Business Ethernet Services: Questions to Ask Before Leasing

Business Ethernet Services: Questions to Ask Before Leasing

As demand for cost-effective and higher bandwidth connectivity services continue to increase, more enterprises are migrating from legacy services such as 155 Mbps STM-1/OC-3 circuits to Business Ethernet Services. Because of its lower cost/bit, ubiquity, and familiarity, the industry has pushed Ethernet from its original LAN applications to carrier grade Wide Area Networking (WAN) applications. Moreover, Ethernet standards have evolved from 10Mbps in the 80’s to 400Gbps recently, enabling adequate bandwidth for all applications.

Business Ethernet Services are a set of WAN solutions enabling enterprises to connect their sites together to form secure networks. Carriers have taken advantage of their long-distance networks to connect geographically dispersed client sites with Ethernet services. To rapidly make Ethernet services easily accessible, operators have also taken advantage of their available access networks to deploy Ethernet over T1/E1, Packet Microwave, Wi-Max, Hybrid Fiber Coaxial (HFC), Digital Subscriber Line (DSL), Passive Optical Network (PON), Active Fiber and other access technologies.

Business Ethernet Services are being used for the following applications:

  • Dedicated Internet Access
  • Data Center Inter-Connection/Server Consolidation
  • Remote Site Connectivity to Data Centers
  • Data and Video Distribution
  • Mobile Backhaul
  • Financial Institutions Applications
  • Internet Exchange Points(IXPs)/IP Peering
  • Educational Institutions/National Education and Research Networks (NRENs)
  • Government/Military Applications

But shopping for a Business Ethernet Service that meets a business’s technical requirements and budget can be a daunting task. The combination of service types, technical specification for each type, number of providers and multiple plans from each provider complicates the service selection process. It is important that IT managers can ask some of the most basic questions to get the correct service at a fair price. We have put together several questions to help with the service selection process.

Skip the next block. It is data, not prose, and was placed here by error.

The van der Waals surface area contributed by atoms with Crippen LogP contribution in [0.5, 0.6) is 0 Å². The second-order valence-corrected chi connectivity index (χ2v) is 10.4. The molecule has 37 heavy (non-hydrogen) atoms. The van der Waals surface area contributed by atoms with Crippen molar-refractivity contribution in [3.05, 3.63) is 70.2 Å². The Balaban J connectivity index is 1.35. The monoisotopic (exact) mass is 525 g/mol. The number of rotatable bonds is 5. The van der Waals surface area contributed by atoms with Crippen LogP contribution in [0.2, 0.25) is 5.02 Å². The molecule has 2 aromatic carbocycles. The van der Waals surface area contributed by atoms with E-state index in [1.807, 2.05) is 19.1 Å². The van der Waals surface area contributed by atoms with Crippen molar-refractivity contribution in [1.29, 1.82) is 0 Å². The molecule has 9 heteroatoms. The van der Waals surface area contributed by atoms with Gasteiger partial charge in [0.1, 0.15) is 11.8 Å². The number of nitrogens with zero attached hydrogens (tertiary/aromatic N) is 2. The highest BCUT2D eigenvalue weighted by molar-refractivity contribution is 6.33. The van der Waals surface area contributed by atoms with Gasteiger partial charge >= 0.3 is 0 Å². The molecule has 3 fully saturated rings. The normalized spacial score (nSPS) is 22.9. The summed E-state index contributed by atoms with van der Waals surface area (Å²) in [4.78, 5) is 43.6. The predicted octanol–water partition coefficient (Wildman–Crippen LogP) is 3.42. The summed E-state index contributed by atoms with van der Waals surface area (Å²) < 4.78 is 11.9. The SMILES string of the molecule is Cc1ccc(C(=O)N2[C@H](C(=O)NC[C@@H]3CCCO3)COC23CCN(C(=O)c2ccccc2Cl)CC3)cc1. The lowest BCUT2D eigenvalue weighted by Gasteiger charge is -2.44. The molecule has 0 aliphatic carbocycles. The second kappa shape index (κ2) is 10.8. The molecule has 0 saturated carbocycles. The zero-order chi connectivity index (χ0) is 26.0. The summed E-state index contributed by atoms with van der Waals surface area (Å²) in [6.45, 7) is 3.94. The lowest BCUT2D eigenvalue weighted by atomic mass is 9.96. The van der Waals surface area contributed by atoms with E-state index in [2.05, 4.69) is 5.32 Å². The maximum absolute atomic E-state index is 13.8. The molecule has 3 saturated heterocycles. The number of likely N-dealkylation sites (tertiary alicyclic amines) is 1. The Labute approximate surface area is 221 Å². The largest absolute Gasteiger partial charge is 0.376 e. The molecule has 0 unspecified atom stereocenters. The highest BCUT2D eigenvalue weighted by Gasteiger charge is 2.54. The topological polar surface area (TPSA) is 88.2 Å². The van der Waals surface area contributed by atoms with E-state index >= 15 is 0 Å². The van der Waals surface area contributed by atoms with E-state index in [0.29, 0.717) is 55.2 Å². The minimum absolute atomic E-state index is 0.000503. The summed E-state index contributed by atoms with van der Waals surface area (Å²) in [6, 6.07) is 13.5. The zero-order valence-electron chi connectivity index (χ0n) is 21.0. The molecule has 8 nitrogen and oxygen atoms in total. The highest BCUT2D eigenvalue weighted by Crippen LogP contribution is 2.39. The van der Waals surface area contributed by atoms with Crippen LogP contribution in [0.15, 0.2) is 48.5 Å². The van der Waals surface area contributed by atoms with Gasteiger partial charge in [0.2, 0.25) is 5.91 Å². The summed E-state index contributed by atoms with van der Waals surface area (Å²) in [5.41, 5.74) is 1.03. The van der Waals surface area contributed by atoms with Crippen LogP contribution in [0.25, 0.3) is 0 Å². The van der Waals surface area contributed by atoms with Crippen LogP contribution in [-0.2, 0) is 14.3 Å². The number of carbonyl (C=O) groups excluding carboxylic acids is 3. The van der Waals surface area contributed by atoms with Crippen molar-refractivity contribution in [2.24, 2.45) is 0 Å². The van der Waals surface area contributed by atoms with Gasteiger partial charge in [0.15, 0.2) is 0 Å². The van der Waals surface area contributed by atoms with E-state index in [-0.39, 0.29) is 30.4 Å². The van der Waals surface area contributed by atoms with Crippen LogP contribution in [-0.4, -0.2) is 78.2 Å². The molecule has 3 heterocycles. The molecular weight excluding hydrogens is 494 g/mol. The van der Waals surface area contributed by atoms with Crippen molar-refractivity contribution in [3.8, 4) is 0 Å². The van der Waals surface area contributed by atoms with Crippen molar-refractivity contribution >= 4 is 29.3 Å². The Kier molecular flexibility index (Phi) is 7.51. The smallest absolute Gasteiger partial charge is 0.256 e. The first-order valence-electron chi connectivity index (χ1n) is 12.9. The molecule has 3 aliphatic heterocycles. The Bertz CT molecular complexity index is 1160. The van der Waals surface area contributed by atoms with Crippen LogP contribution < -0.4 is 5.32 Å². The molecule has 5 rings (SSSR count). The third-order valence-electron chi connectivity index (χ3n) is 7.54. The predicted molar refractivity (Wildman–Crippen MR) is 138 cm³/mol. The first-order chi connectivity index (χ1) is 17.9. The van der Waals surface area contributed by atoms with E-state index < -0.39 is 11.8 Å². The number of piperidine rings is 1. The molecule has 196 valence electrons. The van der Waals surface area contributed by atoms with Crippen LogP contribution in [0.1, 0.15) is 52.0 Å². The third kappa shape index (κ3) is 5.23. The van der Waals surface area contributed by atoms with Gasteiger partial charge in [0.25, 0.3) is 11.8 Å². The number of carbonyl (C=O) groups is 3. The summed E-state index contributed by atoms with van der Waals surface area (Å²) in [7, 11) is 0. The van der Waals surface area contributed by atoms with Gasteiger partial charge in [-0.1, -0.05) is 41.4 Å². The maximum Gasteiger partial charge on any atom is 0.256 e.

Is there Ethernet access in the buildings to be connected? | Are there Ethernet Points of Presents (EPoPs) nearby?

Results of Ethernet Locator Search

Before you can settle for Business Ethernet as your WAN solution, you have to find out if it is available where you need connectivity. The buildings you wish to connect may or may not have access to Ethernet. If Ethernet services are not already accessible from the buildings you want to connect, the next option is to connect your building to a nearby building with access or the nearest EPoP.

Carrier Ethernet Services Locator helps you determine if a building is already connected to Carrier Ethernet or whether other nearby buildings have access to the service. Point your browser to https://fiberguide.net/carrier-ethernet-services-locator/, enter the information required and discover Carrier Ethernet Access locations near you.

What speed does the User Network Interface (UNI) support?

Ethernet User Interface (UNI)

The UNI, a standard Ethernet interface, is the customer equipment provided to the client by the Business Ethernet Service provider. It provides the demarcation point between the subscriber equipment and service provider’s carrier Ethernet network.

While Ethernet UNI devices come with many functions, one of the most important attribute for the subscriber is the speed supported by the device. Most common UNI customer interfaces supported by current commercial devices include one or more of the standards listed below. If you are planning to lease a low speed service on day one and wish to upgrade to a higher speed in future, it is advisable to get a UNI with interfaces compliant with all the speeds of interest.

10/100Base-TX:
A 100Mbps physical interface using two pairs of Category 5 (or better) copper and can be auto sensed to support the lower speed of 10Mbps.

10/100/1000Base-TX:
A 1Gbps physical interface using two pairs of Category 6 (or better) copper and can be auto sensed to support the lower speeds of 10Mbps and 100Mbps.

1000Base-SX:
A 1Gbps physical interface using multimode optical fiber.

10GBASE-SR (“Short Range”)
A 10Gbps physical interface using multimode optical fiber.

10GBASE-LR (“Long Range”)
A 10Gbps physical interface using single mode optical fiber.

100GBASE-SR4 (“Short Range”)
A 100Gbps physical interface using 4 wavelengths in multimode optical fiber.

100GBASE-LR (“Long Range”)
A 100Gbps physical interface using 4 wavelengths in single mode optical fiber.